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This document provides information about accounts on the Unified Linux Systems managed by the School of Informatics and Computing. There are many other standalone Linux systems in the school that are not part of the unified configuration and, therefore, this document does not apply to accounts on those systems. If you have any questions about Linux systems within the school, please contact us.

Local Storage Space

There are a number of different classes of data storage available on the SoIC unified linux systems.

  1. Home Directory - All users will get a home directory on a central SoIC file server. The server and allocated disk quota will depend on which account(s) you have. These home directories are on high performance, high reliability RAID arrays and are backed up nightly. See How do I get detailed information about my Linux accounts? for information about the specifics of your home directory, including quotas and remote access.

    You should always reference your home directory using the path /u/username. You may see your home directory referenced using paths like /nfs/servername/home but you should never use paths of this type. These types of path reflect the physical location of your home directory and may change over time. If you use such paths, it may break if your home directory is moved to another disk array or server. By using /u/username your references should always work.
  2. /nobackup Space - This space is available to anyone with a SoIC unified linux account by simply running the makenobackup command. This provides a larger disk quota than available in your home directory but IT IS NOT BACKED UP. Since it is on redundant, high availability RAID arrays we expect it to be extremely reliable. However, multiple hardware failures or accidental removal by the user could cause loss of data so you are advised to only store data here that has been backed up by other means, is easily recreated, or is non-critical. For example, you might want to use it to archive files that have already been backed up by some other means, for large experimental data sets that can be recreated, or files that can be downloaded from other sources if lost. This space is available via the path /nobackup/username after you run the makenobackup command.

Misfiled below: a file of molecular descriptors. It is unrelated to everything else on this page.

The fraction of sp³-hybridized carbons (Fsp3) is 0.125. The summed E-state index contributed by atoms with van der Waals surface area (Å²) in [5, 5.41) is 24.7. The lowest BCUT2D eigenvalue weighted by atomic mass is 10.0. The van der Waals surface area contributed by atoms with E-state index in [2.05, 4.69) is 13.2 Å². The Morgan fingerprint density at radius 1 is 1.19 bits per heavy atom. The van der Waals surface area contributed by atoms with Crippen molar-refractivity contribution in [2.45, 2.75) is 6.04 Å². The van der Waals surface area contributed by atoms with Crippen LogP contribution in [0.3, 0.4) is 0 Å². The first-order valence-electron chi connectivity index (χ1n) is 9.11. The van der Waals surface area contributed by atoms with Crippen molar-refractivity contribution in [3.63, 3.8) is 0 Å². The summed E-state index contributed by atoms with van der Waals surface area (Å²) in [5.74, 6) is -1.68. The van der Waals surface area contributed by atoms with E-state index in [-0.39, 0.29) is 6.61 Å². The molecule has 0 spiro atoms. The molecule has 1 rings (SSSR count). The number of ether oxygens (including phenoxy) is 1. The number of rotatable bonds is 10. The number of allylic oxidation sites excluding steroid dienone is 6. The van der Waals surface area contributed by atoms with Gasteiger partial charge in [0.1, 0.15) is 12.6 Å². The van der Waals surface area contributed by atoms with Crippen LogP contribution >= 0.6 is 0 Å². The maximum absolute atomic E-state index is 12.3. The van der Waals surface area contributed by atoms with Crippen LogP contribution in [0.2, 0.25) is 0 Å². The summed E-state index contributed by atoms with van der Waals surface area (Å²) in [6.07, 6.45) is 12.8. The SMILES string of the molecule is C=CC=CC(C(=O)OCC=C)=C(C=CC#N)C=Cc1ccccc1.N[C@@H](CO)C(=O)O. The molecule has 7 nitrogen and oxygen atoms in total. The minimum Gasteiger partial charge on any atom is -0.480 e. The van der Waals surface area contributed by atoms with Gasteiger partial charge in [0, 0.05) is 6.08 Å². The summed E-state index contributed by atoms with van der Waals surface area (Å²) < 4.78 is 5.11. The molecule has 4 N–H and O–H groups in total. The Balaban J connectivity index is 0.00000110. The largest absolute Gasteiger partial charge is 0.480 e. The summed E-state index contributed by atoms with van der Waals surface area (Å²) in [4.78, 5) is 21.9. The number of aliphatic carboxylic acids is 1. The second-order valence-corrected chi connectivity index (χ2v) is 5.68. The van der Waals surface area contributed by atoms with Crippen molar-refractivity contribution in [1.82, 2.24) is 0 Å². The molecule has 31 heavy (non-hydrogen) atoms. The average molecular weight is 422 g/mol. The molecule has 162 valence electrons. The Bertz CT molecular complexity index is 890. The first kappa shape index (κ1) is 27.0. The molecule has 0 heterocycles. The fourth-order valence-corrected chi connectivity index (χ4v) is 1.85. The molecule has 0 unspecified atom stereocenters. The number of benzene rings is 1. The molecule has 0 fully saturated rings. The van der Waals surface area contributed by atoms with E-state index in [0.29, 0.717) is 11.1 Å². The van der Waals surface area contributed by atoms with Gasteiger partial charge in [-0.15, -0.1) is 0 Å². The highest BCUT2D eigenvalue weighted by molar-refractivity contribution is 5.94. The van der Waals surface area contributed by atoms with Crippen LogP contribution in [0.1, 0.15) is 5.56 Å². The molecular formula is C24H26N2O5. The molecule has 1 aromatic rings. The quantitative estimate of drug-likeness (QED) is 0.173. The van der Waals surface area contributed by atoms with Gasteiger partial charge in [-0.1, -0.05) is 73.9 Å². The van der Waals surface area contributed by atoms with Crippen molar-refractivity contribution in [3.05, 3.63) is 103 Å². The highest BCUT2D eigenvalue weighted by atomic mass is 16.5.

If you want to back up files in your nobackup area yourself, you could manually copy files to the UITS MDSS. Please see How do I access the IU SDA (aka MDSS) from the unified Linux systems? for more information about accessing this system.
  3. /scratch Space - Scratch space is available from all SoIC unified linux accounts by simply running the makescratch command. This provides a relatively large amount of disk space without quotas for temporary storage. Files placed in scratch are not backed up and are auto-deleted after 1 month without being accessed. This is a great place to store large temporary files with the understanding that they will be auto-deleted. This space is available via the path /scratch/username after you run the makescratch command.

    Since there are no quotas on /scratch, please be considerate when using this space. Using multiple GB of space for short periods of time is acceptable but you should never run automatic jobs to access files in your scratch directory to circumvent the 1 month autodeletion.
  4. Central Research Space - Additional space is available for research projects under /l/research. This is housed on a RAID disk array and provides large amounts of storage for a variety of projects. Portions of this space are backed up and portions are not so arrangements can be made for backups as needed. In order to get space on this array please contact us with details about your requirements.
  5. Research Group Space - Many research groups in the school have their own disk space and servers for support of their research. This storage space is purchased with faculty funds (ie. grants, startup funds, etc) and is maintained by the school. If you need additional disk space for faculty-sponsored research, talk to the faculty member to see if they have additional storage space you can use.
  6. Local Disk Space - Depending on your needs, it may be possible for us to make local disk space on a server or workstation available to you. This space would only be accessible from this one system and not via the network on other systems and the space would not be backed up. If this is something you want to pursue, please contact us.  In your request, please let us know the name or IU Tag number of the linux system you are using.

IU/UITS resources

IU provides access to a variety of storage systems to the entire IU community. Here is a list of some you may find useful:

  1. Box at IU - See the Box at IU KB Page for details about the unlimited storage available on Box.  For information about accessing this space from Linux, please see Using Box under Linux.
  2. Scholarly Data Archive (SDA) - The SDA provides massive amounts of near-line storage space to IU researchers . Please see How do I access the IU SDA (aka MDSS) from the unified Linux systems? for more information about accessing this system.
  3. Slashtmp - The IU Slashtmp service provides a great way to temporarily store and share files. Just keep in mind that files uploaded to this system are auto-deleted after 30 days.